From Liberty Street: Purposeful Innocence

John Turner


Wading through Bob Woodward's State of Denial has forced me to ask myself whether it has caused me to alter my thinking about George Bush and his administration. The answer seems to be: somewhat, but not fundamentally.

I have generally been guided by Hendrik Hertzberg's brief assessment in the New Yorker of March 13, 2006, where Mr. Bush was described as "a feckless President who seems fated to remain forever inexperienced." That's good as far as it goes, but it doesn't tell us why the president is destined to that condition. Woodward's main contribution is that he can help a reader understand the cause.

I noted to myself a couple days ago that ignoring evidence is the trademark of both Bush and his administration. It's as though for them evidence is a sort of intellectual deception, a kind of elitism. In their minds, real people don't rely on facts or information.

Woodward tells us that throughout the whole of 2003, as the difficulties in Iraq piled up, Bush functioned mainly as a cheerleader. He took little interest in the details of policy. He never knew, for example, that prior to the invasion the CIA had carried out an extensive program to gather intelligence on Iraq's weapons. He didn't know because he didn't ask. He never made an effort to discover what methods the CIA had employed to analyze the threat posed by Saddam. All he wanted was assurance that he was right to start the war. And George Tenet, director of the CIA, seeing what he wanted, gave it to him, and nothing else.

After Bush decided to replace Jay Garner with Paul Bremer as the de facto ruler of Iraq, the president brought Garner to the White House, presumably for a debriefing. But Bush didn't probe into what Garner thought was going on in Iraq and, consequently, Garner didn't mention what he considered to be fatal mistakes made by Bremer in the the opening days of his rule, particularly with respect to the new envoy's radical program of de-Baathification, which left Iraq with no experienced operatives in the middle ranks of government. Bush continually rails  about the inability of the appointed Iraq officials to take hold of the country's problems, but he never asks anyone why they can't do it.

In truth, Bush seems to have been unaware of the bitter quarrels that were going on within his own administration. He never knew how deeply discouraged the military leadership in Iraq was. He didn't know that General Abizaid, commander of the whole military operation in Iraq said, "These bastards in Washington have got no idea what they're doing, and I think I'm going to retire. I don't want any more part of this." And unless he has read Woodward's book, which is hard to imagine, he probably doesn't know it even now.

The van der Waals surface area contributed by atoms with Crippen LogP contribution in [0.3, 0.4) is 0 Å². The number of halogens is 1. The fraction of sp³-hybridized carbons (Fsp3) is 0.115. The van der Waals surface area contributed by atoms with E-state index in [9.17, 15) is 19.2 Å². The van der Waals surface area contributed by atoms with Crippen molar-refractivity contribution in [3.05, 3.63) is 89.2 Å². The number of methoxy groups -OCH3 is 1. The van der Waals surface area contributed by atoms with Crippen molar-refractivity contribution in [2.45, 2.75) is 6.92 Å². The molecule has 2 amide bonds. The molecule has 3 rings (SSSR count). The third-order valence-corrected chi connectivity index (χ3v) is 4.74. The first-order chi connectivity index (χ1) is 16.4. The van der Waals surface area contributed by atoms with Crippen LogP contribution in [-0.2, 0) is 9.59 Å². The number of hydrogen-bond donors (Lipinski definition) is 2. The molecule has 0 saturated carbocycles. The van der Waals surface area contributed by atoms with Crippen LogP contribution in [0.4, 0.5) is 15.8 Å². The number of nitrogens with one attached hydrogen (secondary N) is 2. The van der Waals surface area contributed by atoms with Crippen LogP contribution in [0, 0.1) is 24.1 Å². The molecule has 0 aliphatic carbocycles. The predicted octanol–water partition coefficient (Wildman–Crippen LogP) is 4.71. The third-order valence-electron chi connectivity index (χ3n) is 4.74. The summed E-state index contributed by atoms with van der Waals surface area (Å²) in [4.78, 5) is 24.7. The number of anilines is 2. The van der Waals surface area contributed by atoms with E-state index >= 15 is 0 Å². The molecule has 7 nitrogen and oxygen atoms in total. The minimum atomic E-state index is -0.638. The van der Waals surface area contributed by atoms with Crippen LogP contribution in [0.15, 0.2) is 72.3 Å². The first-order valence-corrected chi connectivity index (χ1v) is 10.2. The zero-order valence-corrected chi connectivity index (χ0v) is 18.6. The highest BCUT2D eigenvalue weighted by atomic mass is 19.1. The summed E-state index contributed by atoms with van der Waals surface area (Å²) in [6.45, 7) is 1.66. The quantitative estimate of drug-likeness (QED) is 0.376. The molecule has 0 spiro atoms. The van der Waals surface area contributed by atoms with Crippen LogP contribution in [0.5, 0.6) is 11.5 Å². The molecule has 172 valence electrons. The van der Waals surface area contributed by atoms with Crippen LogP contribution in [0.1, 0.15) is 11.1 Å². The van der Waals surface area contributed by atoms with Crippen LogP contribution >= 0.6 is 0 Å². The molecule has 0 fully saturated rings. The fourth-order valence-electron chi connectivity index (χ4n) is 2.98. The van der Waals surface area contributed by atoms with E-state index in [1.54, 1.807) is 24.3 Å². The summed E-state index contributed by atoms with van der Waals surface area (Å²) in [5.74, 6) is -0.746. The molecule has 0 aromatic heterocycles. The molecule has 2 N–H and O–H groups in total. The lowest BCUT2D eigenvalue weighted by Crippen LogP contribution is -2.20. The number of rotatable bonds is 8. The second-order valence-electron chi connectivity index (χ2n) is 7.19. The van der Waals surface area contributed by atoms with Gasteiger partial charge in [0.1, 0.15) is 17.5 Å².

There is such a mountain of evidence, we have to conclude that Bush doesn't know because he doesn't want to know. And that leaves us with the question of why not.

It's easy enough to conclude that Bush is intellectually lazy. That's true, but it's just another way of saying that he doesn't want to know, that he regards knowledge as his enemy. It doesn't explain anything.

We have to try to fathom a man's self image before we can know why he takes the stance he does on something as fundamental as knowledge. It seems clear that the president views himself as a person who has the right to get what he wants. He probably doesn't know why he thinks he has such an extraordinary right but it's still an essential element of his makeup. And somewhere, on the border of his consciousness, is the recognition that if he knew he could neither get what he wants nor continue to see himself as he does. Knowledge would destroy the psyche that George Bush has become, and that psyche is precious to him above all else. In that, he's not unusual. We all want to defend and justify who we are. But most of us have not constructed self-images that put us so at odds with knowing -- or, at least, I hope we haven't.

Psychologizing is not generally an attractive pursuit in political analysis. We are wise to stay away from it when we can. But in unusual circumstances we have to face the results of strange personality traits. I don't know why Mr. Bush has the aversion to knowledge that he does. As a member of the public I don't think I have the right to know. But I do have the right to react to its consequences. Probably the most common characterization of the president by those who have encountered him is his radical lack of curiosity. What we have not grasped is that this is not merely the absence of something. It is rather the driving force of his personality. And it results in a widening gap between policy and reality. Bob Woodward describes this as a state of denial. In a way he's right. But it's a denial that is by its nature an aggressive thing and, therefore, more dangerous than even he imagines.



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Harvard Square Commentary, October 9, 2006